Dear friends, I have decided to change my strategy for solution to densities of stochastic integrals a little bit. I have decided to investigate the fokker-planck solution algorithm route simultaneously. Here is the proposed strategy for right now. Obviously things will evolve as the research progresses.
Here are the points of the strategy.
1. Solve the fokker-planck in bessel coordinates first.
2. On the solution grid given by point one, solve for the PDE in original coordinates and functions of the SDE variable in original coordinates. I hope we will learn many interesting things as we solve for the SDE/PDE in original coordinates on already solved bessel grid. Obviously solution algorithm could be briefly written as

$f(X(t+1))=\mu(f(X(t)))dt +2 \frac{\partial \nu(f(X(t))) dt}{\partial f}+\sqrt{{\Big [\frac{\partial f}{\partial Z}Z - \frac{\partial^2 f}{\partial Z ^2} \Big]}^2+ {\nu(X)}^2 Z^2 dt }$
$-\Big [\frac{\partial f}{\partial Z}Z - \frac{\partial^2 f}{\partial Z ^2} \Big]+ Less Significant Terms$

where I have omitted less significant terms. here $\nu(X)$ is effective squared volatility. This may be reasonably valid since we have accurately solved our PDE in bessel coordinates and we are solving for original coordinates based on bessel solved grid.

3. From the lessons learnt from the solution of PDE in original coordinates on bessel solved fokker-planck grid, we could try to solve for other functions/integrals (that have explicit dependence on t )of the SDE based on the proposed formula
$f(X(t+1),t+1)=\mu(f(X(t),t))dt +2 \frac{\partial \nu(f(X(t),t)) dt}{\partial f}+\sqrt{{\Big [\frac{\partial f}{\partial Z}Z - \frac{\partial^2 f}{\partial Z ^2} \Big]}^2+ {\nu(X,t)}^2 Z^2 dt }$
$-\Big [\frac{\partial f(X,t)}{\partial Z}Z - \frac{\partial^2 f}{\partial Z ^2} \Big]+ Less Significant Terms$

Instead of trying to solve dt-integrals at the start, I have decided to solve the dependent SDEs of the king

$dY(t)=t \mu(X) dt + t \sigma(X) dZ(t)$
where X has already been solved using bessel fokker-planck grid. Once we have found solution to above SDE with t, I am sure it will be easier to find a way to solve dt-integrals for their densities leveraging the solution of above SDE with t.

So if we are successful, we will have one bessel solution grid and the dependent function and integrals solution grids superimposed on the same Z-grid.
Once we have solved it, I think it will be easier to convert the solution into transition probabilities grid and try to understand transition probabilities better.

Amin
Topic Author
Posts: 2577
Joined: July 14th, 2002, 3:00 am

### Re: Breakthrough in the theory of stochastic differential equations and their simulation

Dear friends, I think I know why the variance of summation of standard normals calculated on SDE transition probabilities grid is lesser than analytic variance. I also have some good sense of why the variance of payoffs/Data specified on various time points on grid continues to slightly decrease with each time step as we move ahead on the transition probabilities grid in time. It would be impossible to properly understand the transition probabilities grid without this new information. I want to do some further experiments and then come back with technical post and the programs in a few days.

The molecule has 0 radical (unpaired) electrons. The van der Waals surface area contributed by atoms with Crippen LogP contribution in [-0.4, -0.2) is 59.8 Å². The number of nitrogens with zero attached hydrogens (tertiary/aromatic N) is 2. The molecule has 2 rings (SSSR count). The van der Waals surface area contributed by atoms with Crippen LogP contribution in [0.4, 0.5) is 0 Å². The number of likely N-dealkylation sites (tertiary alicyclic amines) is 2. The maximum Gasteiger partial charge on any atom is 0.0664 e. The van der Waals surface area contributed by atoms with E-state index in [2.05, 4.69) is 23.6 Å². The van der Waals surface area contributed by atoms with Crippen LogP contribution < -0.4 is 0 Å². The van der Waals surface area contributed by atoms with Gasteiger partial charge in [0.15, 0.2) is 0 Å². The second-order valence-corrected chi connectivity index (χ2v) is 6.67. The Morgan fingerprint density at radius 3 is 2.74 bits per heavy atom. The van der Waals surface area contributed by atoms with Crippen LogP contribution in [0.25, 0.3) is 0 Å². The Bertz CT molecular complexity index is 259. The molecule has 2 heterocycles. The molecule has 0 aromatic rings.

Please pressurize the mind control agencies to not actively drug my food since mind control agents  sharply increased activity after I made my last post post on off-topic forum. If things go well and I could properly pursue my research, I will come back in a few days with more results.

Amin
Topic Author
Posts: 2577
Joined: July 14th, 2002, 3:00 am

### Re: Breakthrough in the theory of stochastic differential equations and their simulation

Friends, I have not been able to work very well in past few weeks and worked only intermittently. During my research I realized that finding perfect transition probabilities(with discrete branches) that fulfill all suitable criteria to replicate the desired distribution is no mean feat and can be difficult even for normal density. However I have some ideas that I want to share with friends.
If transition probabilities are based on standard normal, they have to fulfill the following criteria.
From any point $Z_m$ at time $t_1$ to  point $Z_n$ at time $t_2$
$\sum_{n=1}^{n=N} p(Z_m,Z_n) =1$  equation(1)
$\sum_{n=1}^{n=N} Z_{m,n} p(Z_m,Z_n) =0$     equation(2)
$\sum_{n=1}^{n=N} {Z_{m,n}}^2 p(Z_m,Z_n) =1$     equation(3)
i.e it should be a normalized density with zero mean and unit variance.
In order to achieve this we take the following steps
1. we calculate $Z_{m,n}=Z_n(t_2)-Z_m(t_2)$
then we calculate $p(Z_m,Z_n)=\int \frac{1}{\sqrt{2\pi}} \exp(-.5 {Z_{m,n}}^2) dZ_n$
usually equations(1-3) will not hold for the discrete pair of $Z_{m,n}$ and   $p(Z_m,Z_n)$ and their will be small inaccuracies that will compound with time to grow large.

One solution is to define a new  $\bar{p}(Z_m,Z_n)$ so that
$\bar{p}(Z_m,Z_n)=\alpha \ p(Z_m,Z_n) + \beta \ Z_{m,n} p(Z_m,Z_n) + \gamma \ ({Z_{m,n}}^2-1) p(Z_m,Z_n)$
and we will have that equations (1-3) should hold for new adjusted $\bar{p}(Z_m,Z_n)$ meaning
$\sum_{n=1}^{n=N}\bar{p}(Z_m,Z_n)=\alpha \sum_{n=1}^{n=N}p(Z_m,Z_n) + \beta \sum_{n=1}^{n=N}Z_{m,n} p(Z_m,Z_n)$
$+ \gamma \sum_{n=1}^{n=N}({Z_{m,n}}^2-1) p(Z_m,Z_n)=1$       Equation(1a)

$\sum_{n=1}^{n=N}Z_{m,n} \ \bar{p}(Z_m,Z_n)=\alpha \sum_{n=1}^{n=N}Z_{m,n} \ p(Z_m,Z_n) + \beta \sum_{n=1}^{n=N}{Z_{m,n}}^2 p(Z_m,Z_n)$
$+ \gamma \sum_{n=1}^{n=N}Z_{m,n}\ ({Z_{m,n}}^2-1) p(Z_m,Z_n)=0$       Equation(2a)
and
$\sum_{n=1}^{n=N}{Z_{m,n}}^2 \ \bar{p}(Z_m,Z_n)=\alpha \sum_{n=1}^{n=N}{Z_{m,n}}^2 \ p(Z_m,Z_n) + \beta \sum_{n=1}^{n=N}{Z_{m,n}}^3 p(Z_m,Z_n)$
$+ \gamma \sum_{n=1}^{n=N}{Z_{m,n}}^2\ ({Z_{m,n}}^2-1) p(Z_m,Z_n)=1$       Equation(3a)